In this ever-evolving digital age of consumerism and communication, good ideas are more important than ever. However, sometimes ideas become stale, outdated, behind the times. Sometimes there is absolutely nothing wrong with a trusted name, vision and/or concept, and yet egos and bad judgment, perpetrated by a growing marketing industry, result in embarrassing (and even costly) mistakes that tarnish an otherwise unblemished company reputation. In the wake of Google’s fancy new look, we came up with some of the worst re-brandings of all time.
Apparently, Ontario residents needed to be reminded about the only place they are allowed to buy booze. At least that appears to be the thinking behind revamping the logo for the Liquor Control Board. The province spent half a million dollars to come up with an effective new look—and the results were surprisingly familiar. A minor tweak to the existing font, and there you have it: simple, neat and engaging. But is it worth the hefty price tag?
BUDGET: $20 million (cumulative advertising campaign cost)
Despite the gradual decline in influence and medial presence, the social network and music sharing website refused to admit defeat in 2012. Facing an onslaught of stiff competition, the company launched a rebranding campaign, altering the site layout, tools and the once-iconic logo. The results speak for themselves, as MySpace is as likely to be brought up in conversation today as is AOL.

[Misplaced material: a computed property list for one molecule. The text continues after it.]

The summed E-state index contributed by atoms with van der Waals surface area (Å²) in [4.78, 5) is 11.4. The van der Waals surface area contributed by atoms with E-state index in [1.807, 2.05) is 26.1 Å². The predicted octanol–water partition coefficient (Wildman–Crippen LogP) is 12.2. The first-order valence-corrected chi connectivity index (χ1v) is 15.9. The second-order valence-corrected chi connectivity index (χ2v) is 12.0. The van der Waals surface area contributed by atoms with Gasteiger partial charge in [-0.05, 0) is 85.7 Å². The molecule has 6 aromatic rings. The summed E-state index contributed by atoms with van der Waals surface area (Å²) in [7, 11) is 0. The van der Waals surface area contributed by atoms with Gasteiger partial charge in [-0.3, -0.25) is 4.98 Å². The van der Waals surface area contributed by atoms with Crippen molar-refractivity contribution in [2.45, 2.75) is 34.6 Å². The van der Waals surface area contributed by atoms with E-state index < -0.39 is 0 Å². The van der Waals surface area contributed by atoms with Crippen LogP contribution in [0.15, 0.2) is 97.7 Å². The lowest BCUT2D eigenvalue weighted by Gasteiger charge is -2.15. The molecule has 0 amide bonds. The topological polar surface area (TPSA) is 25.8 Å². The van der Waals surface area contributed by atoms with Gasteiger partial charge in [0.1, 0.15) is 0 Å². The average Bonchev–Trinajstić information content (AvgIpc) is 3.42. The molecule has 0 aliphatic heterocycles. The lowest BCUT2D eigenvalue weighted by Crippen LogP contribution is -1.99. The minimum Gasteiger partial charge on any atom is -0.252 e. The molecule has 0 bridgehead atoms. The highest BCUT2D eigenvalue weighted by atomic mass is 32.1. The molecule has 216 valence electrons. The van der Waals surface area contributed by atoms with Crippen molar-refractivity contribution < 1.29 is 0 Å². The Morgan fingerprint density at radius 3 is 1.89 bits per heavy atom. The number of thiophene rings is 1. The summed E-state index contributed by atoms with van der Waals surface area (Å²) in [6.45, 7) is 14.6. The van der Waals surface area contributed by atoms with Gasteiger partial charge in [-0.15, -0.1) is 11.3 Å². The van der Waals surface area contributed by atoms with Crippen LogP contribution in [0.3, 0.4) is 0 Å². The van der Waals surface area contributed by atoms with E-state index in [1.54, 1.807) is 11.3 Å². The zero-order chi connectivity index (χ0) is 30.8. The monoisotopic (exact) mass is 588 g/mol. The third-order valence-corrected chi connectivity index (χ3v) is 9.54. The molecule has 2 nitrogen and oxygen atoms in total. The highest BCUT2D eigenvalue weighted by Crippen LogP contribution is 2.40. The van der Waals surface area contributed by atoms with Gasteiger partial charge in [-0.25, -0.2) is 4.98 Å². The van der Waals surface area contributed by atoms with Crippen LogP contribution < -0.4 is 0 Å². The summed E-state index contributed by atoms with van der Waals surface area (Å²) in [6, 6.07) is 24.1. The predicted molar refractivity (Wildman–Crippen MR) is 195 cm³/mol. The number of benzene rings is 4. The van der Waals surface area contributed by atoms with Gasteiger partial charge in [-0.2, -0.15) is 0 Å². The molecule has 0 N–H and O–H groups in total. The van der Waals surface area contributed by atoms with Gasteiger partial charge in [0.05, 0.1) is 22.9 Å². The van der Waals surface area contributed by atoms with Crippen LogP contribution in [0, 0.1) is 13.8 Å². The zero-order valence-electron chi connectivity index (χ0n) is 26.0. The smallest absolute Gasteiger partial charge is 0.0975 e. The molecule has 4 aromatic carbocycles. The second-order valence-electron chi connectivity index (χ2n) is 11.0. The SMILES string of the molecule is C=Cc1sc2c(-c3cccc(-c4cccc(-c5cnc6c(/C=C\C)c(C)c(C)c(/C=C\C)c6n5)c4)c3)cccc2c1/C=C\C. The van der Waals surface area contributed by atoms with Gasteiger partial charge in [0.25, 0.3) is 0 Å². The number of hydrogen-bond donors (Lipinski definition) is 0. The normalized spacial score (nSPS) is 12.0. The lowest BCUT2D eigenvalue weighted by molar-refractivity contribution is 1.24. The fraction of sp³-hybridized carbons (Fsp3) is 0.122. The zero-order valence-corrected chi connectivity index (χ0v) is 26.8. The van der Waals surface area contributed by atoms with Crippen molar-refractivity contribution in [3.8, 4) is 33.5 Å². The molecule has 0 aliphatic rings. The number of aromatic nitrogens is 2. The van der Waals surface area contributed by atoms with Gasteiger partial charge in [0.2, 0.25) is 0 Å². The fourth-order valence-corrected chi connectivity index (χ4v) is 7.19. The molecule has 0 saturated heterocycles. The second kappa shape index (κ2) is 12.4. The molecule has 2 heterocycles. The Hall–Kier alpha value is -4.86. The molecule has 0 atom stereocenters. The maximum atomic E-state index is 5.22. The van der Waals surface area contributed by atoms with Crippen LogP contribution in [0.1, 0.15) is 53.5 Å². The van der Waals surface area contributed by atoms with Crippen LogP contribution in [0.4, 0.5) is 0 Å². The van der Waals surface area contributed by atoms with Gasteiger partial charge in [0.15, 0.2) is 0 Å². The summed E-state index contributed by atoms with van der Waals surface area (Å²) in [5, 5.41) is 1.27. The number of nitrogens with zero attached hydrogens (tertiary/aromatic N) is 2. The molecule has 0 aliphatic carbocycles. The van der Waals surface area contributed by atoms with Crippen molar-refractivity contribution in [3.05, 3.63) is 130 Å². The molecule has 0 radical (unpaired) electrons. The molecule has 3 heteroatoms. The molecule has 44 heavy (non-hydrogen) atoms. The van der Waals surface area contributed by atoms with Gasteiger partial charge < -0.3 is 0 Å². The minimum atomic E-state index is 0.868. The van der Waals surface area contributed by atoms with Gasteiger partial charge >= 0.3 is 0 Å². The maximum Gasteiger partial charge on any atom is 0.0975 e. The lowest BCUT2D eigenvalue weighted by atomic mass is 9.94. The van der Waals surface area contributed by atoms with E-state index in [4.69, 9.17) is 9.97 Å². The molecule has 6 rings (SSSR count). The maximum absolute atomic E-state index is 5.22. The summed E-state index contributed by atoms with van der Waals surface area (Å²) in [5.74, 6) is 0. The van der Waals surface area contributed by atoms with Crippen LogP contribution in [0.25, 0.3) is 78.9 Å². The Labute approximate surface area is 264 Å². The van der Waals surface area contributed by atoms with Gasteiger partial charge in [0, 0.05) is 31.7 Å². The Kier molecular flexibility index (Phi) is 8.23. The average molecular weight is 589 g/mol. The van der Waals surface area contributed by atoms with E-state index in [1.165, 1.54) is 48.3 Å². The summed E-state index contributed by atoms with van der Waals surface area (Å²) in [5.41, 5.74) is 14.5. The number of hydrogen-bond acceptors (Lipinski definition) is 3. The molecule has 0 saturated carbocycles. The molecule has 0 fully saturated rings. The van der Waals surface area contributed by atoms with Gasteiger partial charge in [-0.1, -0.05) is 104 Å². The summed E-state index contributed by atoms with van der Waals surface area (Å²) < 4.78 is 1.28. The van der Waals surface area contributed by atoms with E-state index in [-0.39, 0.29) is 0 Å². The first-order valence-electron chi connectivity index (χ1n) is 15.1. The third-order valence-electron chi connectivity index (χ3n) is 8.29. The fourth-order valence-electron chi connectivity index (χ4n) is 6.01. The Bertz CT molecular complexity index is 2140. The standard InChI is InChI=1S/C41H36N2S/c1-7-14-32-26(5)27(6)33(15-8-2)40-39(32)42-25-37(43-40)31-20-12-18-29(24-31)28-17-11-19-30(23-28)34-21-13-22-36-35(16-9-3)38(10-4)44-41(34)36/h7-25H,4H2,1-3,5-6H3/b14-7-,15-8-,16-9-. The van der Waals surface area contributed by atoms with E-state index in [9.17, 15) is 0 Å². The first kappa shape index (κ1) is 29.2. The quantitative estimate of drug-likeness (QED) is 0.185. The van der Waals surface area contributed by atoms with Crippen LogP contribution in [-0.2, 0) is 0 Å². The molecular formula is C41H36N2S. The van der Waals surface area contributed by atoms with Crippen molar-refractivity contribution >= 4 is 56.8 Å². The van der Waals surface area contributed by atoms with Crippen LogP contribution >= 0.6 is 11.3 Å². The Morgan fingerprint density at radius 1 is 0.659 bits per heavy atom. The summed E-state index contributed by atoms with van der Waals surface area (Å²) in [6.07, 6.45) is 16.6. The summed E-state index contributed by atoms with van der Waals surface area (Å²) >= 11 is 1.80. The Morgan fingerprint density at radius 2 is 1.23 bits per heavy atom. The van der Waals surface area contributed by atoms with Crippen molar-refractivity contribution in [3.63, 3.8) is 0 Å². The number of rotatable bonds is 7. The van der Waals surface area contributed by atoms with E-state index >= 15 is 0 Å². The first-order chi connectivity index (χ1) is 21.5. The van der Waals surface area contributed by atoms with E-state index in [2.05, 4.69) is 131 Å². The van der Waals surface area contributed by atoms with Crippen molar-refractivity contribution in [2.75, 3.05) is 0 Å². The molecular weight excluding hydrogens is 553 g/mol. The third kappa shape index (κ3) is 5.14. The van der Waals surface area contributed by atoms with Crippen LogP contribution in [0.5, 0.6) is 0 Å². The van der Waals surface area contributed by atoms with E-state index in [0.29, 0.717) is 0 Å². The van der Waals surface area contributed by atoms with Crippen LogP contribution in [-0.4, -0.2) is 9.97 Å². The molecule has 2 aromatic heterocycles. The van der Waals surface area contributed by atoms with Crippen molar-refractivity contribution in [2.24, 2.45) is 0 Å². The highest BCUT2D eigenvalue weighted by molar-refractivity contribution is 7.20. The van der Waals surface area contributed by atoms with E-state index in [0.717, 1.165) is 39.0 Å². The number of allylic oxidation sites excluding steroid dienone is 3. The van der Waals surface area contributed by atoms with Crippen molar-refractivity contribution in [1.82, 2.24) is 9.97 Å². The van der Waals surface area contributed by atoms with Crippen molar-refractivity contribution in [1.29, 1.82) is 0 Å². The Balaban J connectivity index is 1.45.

BUDGET: $100 million (approximate cumulative advertising campaign cost)
Launched during the 2010 holiday season with virtually no warning, the globally recognized retailer dropped this doozy of a ClipArt reject on the unsuspecting public. Almost immediately, the overwhelmingly negative response—people found the change to be less disappointing and more laughably embarrassing—was quashed by head honchos who reverted back to the original after only six days.
(Photo by j_lai via Flickr)
Following in the footsteps of The Gap’s worst rebranding ideas of the twenty-first century, the famous juice company (owned by PepsiCo) completely overhauled their orange-skewered-by-a-straw logo in 2009, resulting in a sterile, vertically challenged head scratcher. While it isn’t clear exactly how much the new design cost, losses were estimated to be in the tens of millions before the revamp was scrapped—after less than two months on the market.
The SciFi Channel
One of those rare instances of a much-maligned rebranding that actually manages to yield a profit. In 2009, the creative team at SciFi was given a major task in the hopes of revitalizing the moderately successful satellite television channel. Not only were the fonts tweaked, but also the language. The SciFi channel was reformatted as Syfy. So why all the hate? Apparently, the respelling was made in haste. Syfy is colloquial shorthand for a very popular sexually transmitted disease (sound it out). Regardless, ad revenue and viewership skyrocketed as a result. Who would have thought?
(Main image by Lousch Creative)